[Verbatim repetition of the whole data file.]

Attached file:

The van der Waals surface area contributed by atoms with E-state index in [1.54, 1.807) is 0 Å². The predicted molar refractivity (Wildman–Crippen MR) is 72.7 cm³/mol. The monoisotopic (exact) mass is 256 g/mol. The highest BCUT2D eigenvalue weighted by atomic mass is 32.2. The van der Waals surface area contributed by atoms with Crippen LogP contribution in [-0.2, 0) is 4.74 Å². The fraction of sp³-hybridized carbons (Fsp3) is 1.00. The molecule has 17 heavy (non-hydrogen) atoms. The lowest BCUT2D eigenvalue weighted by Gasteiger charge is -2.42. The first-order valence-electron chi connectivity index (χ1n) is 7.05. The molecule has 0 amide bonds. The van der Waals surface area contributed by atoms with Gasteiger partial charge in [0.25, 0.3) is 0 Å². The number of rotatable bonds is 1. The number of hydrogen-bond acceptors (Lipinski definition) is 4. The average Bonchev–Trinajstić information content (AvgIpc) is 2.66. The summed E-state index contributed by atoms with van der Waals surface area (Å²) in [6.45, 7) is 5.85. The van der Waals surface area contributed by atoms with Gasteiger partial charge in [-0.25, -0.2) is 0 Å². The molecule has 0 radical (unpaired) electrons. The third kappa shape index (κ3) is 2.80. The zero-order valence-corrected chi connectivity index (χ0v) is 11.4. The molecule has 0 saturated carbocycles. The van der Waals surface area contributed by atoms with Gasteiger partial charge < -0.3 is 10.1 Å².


The van der Waals surface area contributed by atoms with E-state index in [1.54, 1.807) is 0 Å². The predicted molar refractivity (Wildman–Crippen MR) is 72.7 cm³/mol. The monoisotopic (exact) mass is 256 g/mol. The highest BCUT2D eigenvalue weighted by atomic mass is 32.2. The van der Waals surface area contributed by atoms with Crippen LogP contribution in [-0.2, 0) is 4.74 Å². The fraction of sp³-hybridized carbons (Fsp3) is 1.00. The molecule has 17 heavy (non-hydrogen) atoms. The lowest BCUT2D eigenvalue weighted by Gasteiger charge is -2.42. The first-order valence-electron chi connectivity index (χ1n) is 7.05. The molecule has 0 amide bonds. The van der Waals surface area contributed by atoms with Gasteiger partial charge in [0.25, 0.3) is 0 Å². The number of rotatable bonds is 1. The number of hydrogen-bond acceptors (Lipinski definition) is 4. The average Bonchev–Trinajstić information content (AvgIpc) is 2.66. The summed E-state index contributed by atoms with van der Waals surface area (Å²) in [6.45, 7) is 5.85. The van der Waals surface area contributed by atoms with Gasteiger partial charge in [-0.25, -0.2) is 0 Å². The molecule has 0 radical (unpaired) electrons. The third kappa shape index (κ3) is 2.80. The zero-order valence-corrected chi connectivity index (χ0v) is 11.4. The molecule has 0 saturated carbocycles. The van der Waals surface area contributed by atoms with Gasteiger partial charge < -0.3 is 10.1 Å².